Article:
Size: With this blanket you start at *k1, yo, rep around and keep adding (k2, yo, rep, then k3, yo, rep, etc). I kept going until I had (I believe) 47 sts between YOs, which would be 480 sts on the needles. I didn’t want a huge blanket for the crib, I wanted something I could wrap the baby in or tuck over the stroller without having too much excess. I keep forgetting to measure it, though, to know how wide it actually is. (I also haven’t blocked it, and don’t plan on it).
Yarn: Bernat Softee Baby in White, 1 ball. I ran out of yarn at the last eyelet row before the border, so while you can’t actually tell, the last 2 rows and the border itself are all knit with the same yarn in the White Sparkle colorway (white with a silver thread wrapped around it).
Needles: 5 mm
Dates: July 24 – September 17 2008 (until I got close to the end, this was my take anywhere/mindless knitting project, so I didn’t often work on it at home).
Modifications: 2 major ones.
First I added the eyelet roundss. After seeing Tara’s Pinwheel Blanket I remembered how badly I’d wanted to knit one, and I decided to knit one for the new baby. I couldn’t knit it plain, however, as I’d knit Jakob a Debbie Bliss Alphabet Blanket (Rav link) and I wanted to have something that looked at least somewhat as impressive as all those eyelet letters. I decided on the eyelet rounds and at first I had planned on putting them in on every doubled row. So, for example, when it was time for an eyelet row, instead of working the pattern row, then one row plain, I worked the pattern row, then one row of *k2tog, yo, rep across. Then I jumped back into the pattern on the next row. The doubled row theory had me placing them in the plain rounds after the “k2, yo” row, then the “k4, yo” row, then the “k8, yo” row, and so on. However, I quickly realized that once I got to “k16, yo” my next doubled row would be “k32, yo” and that would leave a large expanse of stockinette stitch without any eyelets. Also, I didn’t plan on knitting enough more rounds to be able to go on to “k64, yo” or further. I decided to work backwards instead, and after completing the “k16, yo” row, I worked until 8 more rounds had been done, threw in the eyelets, then did 4 more rounds, then the eyelets, then 2 more, then the last row of eyelets before the border. I’d already calculated how wide I wanted the blanket, and thus how many sts I would have, so I was able to plan it out that accurately.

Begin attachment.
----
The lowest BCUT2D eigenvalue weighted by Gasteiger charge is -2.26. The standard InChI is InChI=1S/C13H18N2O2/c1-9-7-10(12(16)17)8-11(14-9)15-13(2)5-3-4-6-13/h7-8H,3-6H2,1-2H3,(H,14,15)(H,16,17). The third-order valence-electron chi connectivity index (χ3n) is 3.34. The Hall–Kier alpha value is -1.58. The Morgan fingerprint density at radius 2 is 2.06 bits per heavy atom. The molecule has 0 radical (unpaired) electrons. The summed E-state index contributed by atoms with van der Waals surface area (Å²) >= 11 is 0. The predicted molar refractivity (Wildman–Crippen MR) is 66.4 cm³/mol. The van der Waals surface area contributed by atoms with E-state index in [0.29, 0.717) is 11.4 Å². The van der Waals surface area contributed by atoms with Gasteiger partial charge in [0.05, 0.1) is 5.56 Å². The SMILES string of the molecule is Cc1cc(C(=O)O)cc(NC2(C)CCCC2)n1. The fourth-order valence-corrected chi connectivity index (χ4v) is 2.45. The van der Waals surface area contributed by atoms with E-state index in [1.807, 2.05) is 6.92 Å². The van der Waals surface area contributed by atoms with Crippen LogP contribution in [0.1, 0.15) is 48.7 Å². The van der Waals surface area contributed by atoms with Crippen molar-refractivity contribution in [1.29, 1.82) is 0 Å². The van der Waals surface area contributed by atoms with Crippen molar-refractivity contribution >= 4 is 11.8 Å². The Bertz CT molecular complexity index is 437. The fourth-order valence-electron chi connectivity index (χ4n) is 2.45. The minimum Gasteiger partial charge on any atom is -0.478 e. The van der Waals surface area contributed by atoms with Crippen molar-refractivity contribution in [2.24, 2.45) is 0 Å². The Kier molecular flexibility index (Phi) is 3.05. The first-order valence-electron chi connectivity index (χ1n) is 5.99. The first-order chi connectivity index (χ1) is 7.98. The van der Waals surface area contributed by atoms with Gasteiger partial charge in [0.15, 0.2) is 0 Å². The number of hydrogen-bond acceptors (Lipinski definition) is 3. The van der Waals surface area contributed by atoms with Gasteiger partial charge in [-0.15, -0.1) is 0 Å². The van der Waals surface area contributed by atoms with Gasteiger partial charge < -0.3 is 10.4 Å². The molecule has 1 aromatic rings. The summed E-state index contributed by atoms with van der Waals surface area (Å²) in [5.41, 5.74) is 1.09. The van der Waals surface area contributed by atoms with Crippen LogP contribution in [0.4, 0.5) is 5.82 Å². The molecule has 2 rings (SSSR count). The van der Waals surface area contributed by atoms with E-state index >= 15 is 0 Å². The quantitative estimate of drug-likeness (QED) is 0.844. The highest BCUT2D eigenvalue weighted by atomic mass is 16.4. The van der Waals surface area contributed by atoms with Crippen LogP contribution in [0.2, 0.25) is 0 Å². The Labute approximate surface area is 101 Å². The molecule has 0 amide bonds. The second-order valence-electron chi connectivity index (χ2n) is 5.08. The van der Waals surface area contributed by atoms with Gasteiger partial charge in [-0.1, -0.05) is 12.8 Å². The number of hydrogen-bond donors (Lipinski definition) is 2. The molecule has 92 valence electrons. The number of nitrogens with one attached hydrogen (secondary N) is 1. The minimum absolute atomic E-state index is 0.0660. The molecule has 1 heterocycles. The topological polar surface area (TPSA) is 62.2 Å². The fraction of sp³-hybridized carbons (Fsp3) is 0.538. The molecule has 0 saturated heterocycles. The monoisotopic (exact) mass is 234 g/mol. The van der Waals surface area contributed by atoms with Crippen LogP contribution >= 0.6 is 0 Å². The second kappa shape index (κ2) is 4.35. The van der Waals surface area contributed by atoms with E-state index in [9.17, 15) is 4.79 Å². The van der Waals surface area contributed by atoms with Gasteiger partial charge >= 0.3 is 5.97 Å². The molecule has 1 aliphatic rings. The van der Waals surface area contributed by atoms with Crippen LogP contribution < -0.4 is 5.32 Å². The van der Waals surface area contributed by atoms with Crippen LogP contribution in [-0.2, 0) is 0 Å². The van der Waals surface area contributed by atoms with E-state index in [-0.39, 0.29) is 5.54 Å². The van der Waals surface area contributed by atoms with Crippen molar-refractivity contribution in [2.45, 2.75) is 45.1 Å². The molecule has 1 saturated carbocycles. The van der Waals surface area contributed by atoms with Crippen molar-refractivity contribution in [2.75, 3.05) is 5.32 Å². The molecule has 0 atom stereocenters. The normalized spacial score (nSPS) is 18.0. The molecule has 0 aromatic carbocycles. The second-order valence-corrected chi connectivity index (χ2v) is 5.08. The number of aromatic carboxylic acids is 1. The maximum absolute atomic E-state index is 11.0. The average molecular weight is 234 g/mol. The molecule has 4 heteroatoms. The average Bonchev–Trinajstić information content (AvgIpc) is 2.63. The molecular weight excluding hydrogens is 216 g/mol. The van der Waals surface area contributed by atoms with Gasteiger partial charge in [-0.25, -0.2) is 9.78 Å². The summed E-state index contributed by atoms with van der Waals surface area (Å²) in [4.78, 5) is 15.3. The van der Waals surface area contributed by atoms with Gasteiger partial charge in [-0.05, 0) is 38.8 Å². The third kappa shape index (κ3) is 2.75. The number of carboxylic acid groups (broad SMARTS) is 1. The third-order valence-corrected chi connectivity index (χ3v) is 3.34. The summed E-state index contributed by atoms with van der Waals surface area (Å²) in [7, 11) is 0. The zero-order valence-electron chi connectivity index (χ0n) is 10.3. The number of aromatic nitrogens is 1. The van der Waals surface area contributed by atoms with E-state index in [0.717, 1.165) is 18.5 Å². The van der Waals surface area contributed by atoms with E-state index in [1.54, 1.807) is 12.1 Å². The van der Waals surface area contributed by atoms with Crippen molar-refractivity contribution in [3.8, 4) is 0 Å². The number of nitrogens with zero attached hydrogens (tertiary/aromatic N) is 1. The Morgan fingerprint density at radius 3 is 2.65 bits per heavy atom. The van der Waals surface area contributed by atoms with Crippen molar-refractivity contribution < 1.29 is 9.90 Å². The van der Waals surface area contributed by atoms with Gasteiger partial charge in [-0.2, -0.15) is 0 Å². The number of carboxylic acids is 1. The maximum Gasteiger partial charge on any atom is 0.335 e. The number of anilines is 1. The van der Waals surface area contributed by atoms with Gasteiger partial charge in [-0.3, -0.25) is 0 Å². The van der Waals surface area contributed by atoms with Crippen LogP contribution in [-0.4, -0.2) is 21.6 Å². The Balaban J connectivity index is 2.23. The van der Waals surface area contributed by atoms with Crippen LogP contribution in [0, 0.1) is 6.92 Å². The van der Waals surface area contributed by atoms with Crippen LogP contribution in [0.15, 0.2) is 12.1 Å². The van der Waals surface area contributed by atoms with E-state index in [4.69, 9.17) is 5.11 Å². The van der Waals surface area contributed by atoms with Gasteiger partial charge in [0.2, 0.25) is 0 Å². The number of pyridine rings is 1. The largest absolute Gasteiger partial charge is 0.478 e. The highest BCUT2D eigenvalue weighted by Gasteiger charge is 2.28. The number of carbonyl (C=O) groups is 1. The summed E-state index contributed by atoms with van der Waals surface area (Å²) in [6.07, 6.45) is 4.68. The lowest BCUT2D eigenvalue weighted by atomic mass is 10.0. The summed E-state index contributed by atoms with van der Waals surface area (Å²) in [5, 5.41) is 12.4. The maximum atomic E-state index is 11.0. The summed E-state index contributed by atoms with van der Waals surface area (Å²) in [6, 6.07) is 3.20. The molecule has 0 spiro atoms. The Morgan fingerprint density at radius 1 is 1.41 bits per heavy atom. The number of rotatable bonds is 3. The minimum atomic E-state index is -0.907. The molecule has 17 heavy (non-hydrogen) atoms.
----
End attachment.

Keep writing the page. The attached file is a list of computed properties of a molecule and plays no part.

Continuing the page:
My other modification was for the border. I knew from the beginning that I’d wanted something that went with the circles and spiral and eyelets, without being too severe (like a garter or moss band, much as I like those) or too fussy (like a sudden lace triangular border, or something). I knew I had to have seen something like what I was looking for, and sure enough I even had it in my stash- Lucy Neatby’s Faroese Flower Shawl pattern (Rav link). The border was fun and easy to adapt to this blanket, and gave me the exact look I was going for, plus is something fun for baby to stick its fingers through later.
Oh, and even though this was knit, instead of CO 10 sts and going from there, and tightening the center later, I used the Magic Adjustable Ring technique from Crochet Me and got a perfect, round center start.
Notes: I’m really, really pleased with how this project turned out. It was a fun chance to “spruce up” an existing pattern with my own ideas and I’m really happy with the end result.
As usual you can find my finished (and unfinished!) projects in my “projects” page by clicking the tab up at the top of every page on my blog, and I also have this project in my Ravelry notebook here.